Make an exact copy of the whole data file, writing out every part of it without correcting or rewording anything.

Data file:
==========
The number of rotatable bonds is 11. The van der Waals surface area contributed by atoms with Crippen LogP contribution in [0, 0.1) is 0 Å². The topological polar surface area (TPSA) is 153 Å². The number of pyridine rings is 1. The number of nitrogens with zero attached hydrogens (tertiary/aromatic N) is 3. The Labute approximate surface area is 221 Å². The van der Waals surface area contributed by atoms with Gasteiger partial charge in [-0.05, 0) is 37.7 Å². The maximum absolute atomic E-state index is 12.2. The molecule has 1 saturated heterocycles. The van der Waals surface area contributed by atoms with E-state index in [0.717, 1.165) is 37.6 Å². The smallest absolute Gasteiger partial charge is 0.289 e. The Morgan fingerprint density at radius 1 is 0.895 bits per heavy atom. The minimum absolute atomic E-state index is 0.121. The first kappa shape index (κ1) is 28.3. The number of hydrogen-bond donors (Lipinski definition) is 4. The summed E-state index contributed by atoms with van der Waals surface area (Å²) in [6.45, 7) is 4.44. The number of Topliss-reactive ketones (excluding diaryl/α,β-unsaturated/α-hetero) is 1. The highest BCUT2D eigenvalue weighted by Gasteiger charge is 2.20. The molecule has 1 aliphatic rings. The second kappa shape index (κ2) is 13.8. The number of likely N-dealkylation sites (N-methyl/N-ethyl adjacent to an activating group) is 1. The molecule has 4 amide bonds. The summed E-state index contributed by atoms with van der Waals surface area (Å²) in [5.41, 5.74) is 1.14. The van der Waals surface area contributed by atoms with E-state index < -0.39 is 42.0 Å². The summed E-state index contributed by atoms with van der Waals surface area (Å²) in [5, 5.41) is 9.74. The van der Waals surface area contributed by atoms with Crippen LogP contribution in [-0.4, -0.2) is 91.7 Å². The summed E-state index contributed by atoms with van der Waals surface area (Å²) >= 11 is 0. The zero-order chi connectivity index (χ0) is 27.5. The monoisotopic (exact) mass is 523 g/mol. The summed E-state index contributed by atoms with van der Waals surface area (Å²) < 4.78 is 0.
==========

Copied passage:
The number of rotatable bonds is 11. The van der Waals surface area contributed by atoms with Crippen LogP contribution in [0, 0.1) is 0 Å². The topological polar surface area (TPSA) is 153 Å². The number of pyridine rings is 1. The number of nitrogens with zero attached hydrogens (tertiary/aromatic N) is 3. The Labute approximate surface area is 221 Å². The van der Waals surface area contributed by atoms with Gasteiger partial charge in [-0.05, 0) is 37.7 Å². The maximum absolute atomic E-state index is 12.2. The molecule has 1 saturated heterocycles. The van der Waals surface area contributed by atoms with E-state index in [0.717, 1.165) is 37.6 Å². The smallest absolute Gasteiger partial charge is 0.289 e. The Morgan fingerprint density at radius 1 is 0.895 bits per heavy atom. The minimum absolute atomic E-state index is 0.121. The first kappa shape index (κ1) is 28.3. The number of hydrogen-bond donors (Lipinski definition) is 4. The summed E-state index contributed by atoms with van der Waals surface area (Å²) in [6.45, 7) is 4.44. The number of Topliss-reactive ketones (excluding diaryl/α,β-unsaturated/α-hetero) is 1. The highest BCUT2D eigenvalue weighted by Gasteiger charge is 2.20. The molecule has 1 aliphatic rings. The second kappa shape index (κ2) is 13.8. The number of likely N-dealkylation sites (N-methyl/N-ethyl adjacent to an activating group) is 1. The molecule has 4 amide bonds. The summed E-state index contributed by atoms with van der Waals surface area (Å²) in [5.41, 5.74) is 1.14. The van der Waals surface area contributed by atoms with E-state index < -0.39 is 42.0 Å². The summed E-state index contributed by atoms with van der Waals surface area (Å²) in [5, 5.41) is 9.74. The van der Waals surface area contributed by atoms with Crippen LogP contribution in [-0.4, -0.2) is 91.7 Å². The summed E-state index contributed by atoms with van der Waals surface area (Å²) >= 11 is 0. The zero-order chi connectivity index (χ0) is 27.5. The monoisotopic (exact) mass is 523 g/mol. The summed E-state index contributed by atoms with van der Waals surface area (Å²) < 4.78 is 0.